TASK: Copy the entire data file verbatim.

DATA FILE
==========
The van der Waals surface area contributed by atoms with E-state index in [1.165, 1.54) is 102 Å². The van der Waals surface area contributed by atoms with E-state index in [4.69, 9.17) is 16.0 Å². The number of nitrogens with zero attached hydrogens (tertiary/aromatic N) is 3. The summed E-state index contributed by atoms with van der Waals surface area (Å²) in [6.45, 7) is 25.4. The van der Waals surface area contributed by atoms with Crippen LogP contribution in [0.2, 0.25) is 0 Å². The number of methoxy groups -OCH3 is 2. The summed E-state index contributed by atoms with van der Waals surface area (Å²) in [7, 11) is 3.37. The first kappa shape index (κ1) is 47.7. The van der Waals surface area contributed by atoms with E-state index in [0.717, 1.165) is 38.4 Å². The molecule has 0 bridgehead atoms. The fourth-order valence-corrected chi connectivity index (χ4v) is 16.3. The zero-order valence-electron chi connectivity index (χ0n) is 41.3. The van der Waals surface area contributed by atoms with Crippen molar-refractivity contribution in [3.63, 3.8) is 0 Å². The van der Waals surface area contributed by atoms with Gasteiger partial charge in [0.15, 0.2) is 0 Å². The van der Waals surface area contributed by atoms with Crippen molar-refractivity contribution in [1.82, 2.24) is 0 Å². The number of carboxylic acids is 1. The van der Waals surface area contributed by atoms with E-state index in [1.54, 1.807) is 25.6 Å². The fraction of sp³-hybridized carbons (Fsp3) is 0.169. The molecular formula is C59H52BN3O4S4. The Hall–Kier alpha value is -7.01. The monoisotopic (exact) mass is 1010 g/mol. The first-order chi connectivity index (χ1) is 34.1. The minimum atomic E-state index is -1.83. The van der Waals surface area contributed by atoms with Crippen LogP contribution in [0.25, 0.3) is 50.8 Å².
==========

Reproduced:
The van der Waals surface area contributed by atoms with E-state index in [1.165, 1.54) is 102 Å². The van der Waals surface area contributed by atoms with E-state index in [4.69, 9.17) is 16.0 Å². The number of nitrogens with zero attached hydrogens (tertiary/aromatic N) is 3. The summed E-state index contributed by atoms with van der Waals surface area (Å²) in [6.45, 7) is 25.4. The van der Waals surface area contributed by atoms with Crippen LogP contribution in [0.2, 0.25) is 0 Å². The number of methoxy groups -OCH3 is 2. The summed E-state index contributed by atoms with van der Waals surface area (Å²) in [7, 11) is 3.37. The first kappa shape index (κ1) is 47.7. The van der Waals surface area contributed by atoms with E-state index in [0.717, 1.165) is 38.4 Å². The molecule has 0 bridgehead atoms. The fourth-order valence-corrected chi connectivity index (χ4v) is 16.3. The zero-order valence-electron chi connectivity index (χ0n) is 41.3. The van der Waals surface area contributed by atoms with Crippen molar-refractivity contribution in [3.63, 3.8) is 0 Å². The van der Waals surface area contributed by atoms with Gasteiger partial charge in [0.15, 0.2) is 0 Å². The van der Waals surface area contributed by atoms with Crippen molar-refractivity contribution in [1.82, 2.24) is 0 Å². The number of carboxylic acids is 1. The van der Waals surface area contributed by atoms with E-state index in [1.54, 1.807) is 25.6 Å². The fraction of sp³-hybridized carbons (Fsp3) is 0.169. The molecular formula is C59H52BN3O4S4. The Hall–Kier alpha value is -7.01. The monoisotopic (exact) mass is 1010 g/mol. The first-order chi connectivity index (χ1) is 34.1. The minimum atomic E-state index is -1.83. The van der Waals surface area contributed by atoms with Crippen LogP contribution in [0.25, 0.3) is 50.8 Å².